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Instructional Design for Microlearning

By January 31, 2020March 29th, 2021Focus On Training

 

Feature Story – By Steven Just, Ed.D.

What if the microlearning is the learning?

Today, no training strategy is complete without a microlearning strategy. But where do you begin? And once you begin, where do you go from there?

Classic eLearning courses tend to be well structured and usually look something like Figure 1.

Figure 1

But microlearning is more agile. Activities and microlessons can be combined in a virtually infinite number of ways and are usually spaced over time, resulting in both an instructional design challenge and an opportunity.

Let’s review some of the more common use cases for microlearning:

  • As a supplement to a classical (instructor-led, eLearning, blended, workshopbased) learning event.
  • As reinforcement learning after a learning event.
  • To ensure long-term mastery.
  • For just-in-time, point-of-need performance support.
  • As targeted remediation to address learning gaps.
  • As preparation for a future learning event.
  • As auxiliary learning during a learning event.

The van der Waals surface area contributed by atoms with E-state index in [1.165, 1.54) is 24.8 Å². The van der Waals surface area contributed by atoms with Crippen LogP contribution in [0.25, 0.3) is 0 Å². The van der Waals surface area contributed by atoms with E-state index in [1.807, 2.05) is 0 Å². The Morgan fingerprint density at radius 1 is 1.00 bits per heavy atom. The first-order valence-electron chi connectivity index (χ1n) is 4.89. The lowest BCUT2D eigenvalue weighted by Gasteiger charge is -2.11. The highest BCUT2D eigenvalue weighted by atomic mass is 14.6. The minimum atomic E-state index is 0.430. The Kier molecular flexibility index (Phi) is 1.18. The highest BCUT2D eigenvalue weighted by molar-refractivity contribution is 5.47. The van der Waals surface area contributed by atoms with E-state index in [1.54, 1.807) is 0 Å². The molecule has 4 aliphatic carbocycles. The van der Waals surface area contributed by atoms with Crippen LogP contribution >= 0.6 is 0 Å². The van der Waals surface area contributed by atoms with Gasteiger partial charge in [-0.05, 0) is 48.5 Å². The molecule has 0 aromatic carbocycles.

Space doesn’t permit a full treatment of all these use cases, so in this article we will focus on three:

  • Learn: When microlearning is the learning. There is no prior learning event.
  • Sustain: Using microlearning to sustain long-term learning after a learning event.
  • Master: Using microlearning to ensure long-term learning mastery after a learning event.

Figure 2

Learning

By now we are all familiar with the traditional learning/forgetting curve, as depicted in Figure 2.

In the traditional model a learning event (eLearning, ILT, blended) is followed by a
mastery certification exam (the vertical grey bar). Decades of research have shown that, absent a continuous learning strategy, there will be a rapid drop-off in knowledge after the learning event. Consequently, most microlearning strategies focus on post-event learning sustainment.

But what if the microlearning is the learning? This can happen under any number of circumstances for which a large learning event is not warranted. For example, a:

  • Minor update to a product
  • New marketing initiative
  • New competitor
  • Updated compliance policy